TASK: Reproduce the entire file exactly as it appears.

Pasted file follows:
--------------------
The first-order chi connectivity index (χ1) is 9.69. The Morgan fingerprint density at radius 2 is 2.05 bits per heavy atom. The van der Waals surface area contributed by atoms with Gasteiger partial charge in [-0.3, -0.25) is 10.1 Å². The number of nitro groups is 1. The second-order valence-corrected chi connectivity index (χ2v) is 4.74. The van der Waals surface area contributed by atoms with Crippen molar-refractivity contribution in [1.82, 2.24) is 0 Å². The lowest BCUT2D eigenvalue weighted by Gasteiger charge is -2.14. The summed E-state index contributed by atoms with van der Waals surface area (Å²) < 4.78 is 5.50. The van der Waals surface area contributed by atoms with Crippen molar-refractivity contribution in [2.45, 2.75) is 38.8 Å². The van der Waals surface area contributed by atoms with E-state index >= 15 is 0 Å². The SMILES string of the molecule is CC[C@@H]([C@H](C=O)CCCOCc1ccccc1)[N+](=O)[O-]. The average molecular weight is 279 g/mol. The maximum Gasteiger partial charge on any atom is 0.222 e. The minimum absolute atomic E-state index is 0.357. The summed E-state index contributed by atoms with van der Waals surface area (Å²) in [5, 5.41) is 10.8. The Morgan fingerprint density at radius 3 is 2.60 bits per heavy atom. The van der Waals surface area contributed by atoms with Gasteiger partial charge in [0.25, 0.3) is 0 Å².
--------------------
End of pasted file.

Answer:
The first-order chi connectivity index (χ1) is 9.69. The Morgan fingerprint density at radius 2 is 2.05 bits per heavy atom. The van der Waals surface area contributed by atoms with Gasteiger partial charge in [-0.3, -0.25) is 10.1 Å². The number of nitro groups is 1. The second-order valence-corrected chi connectivity index (χ2v) is 4.74. The van der Waals surface area contributed by atoms with Crippen molar-refractivity contribution in [1.82, 2.24) is 0 Å². The lowest BCUT2D eigenvalue weighted by Gasteiger charge is -2.14. The summed E-state index contributed by atoms with van der Waals surface area (Å²) < 4.78 is 5.50. The van der Waals surface area contributed by atoms with Crippen molar-refractivity contribution in [2.45, 2.75) is 38.8 Å². The van der Waals surface area contributed by atoms with E-state index >= 15 is 0 Å². The SMILES string of the molecule is CC[C@@H]([C@H](C=O)CCCOCc1ccccc1)[N+](=O)[O-]. The average molecular weight is 279 g/mol. The maximum Gasteiger partial charge on any atom is 0.222 e. The minimum absolute atomic E-state index is 0.357. The summed E-state index contributed by atoms with van der Waals surface area (Å²) in [5, 5.41) is 10.8. The Morgan fingerprint density at radius 3 is 2.60 bits per heavy atom. The van der Waals surface area contributed by atoms with Gasteiger partial charge in [0.25, 0.3) is 0 Å².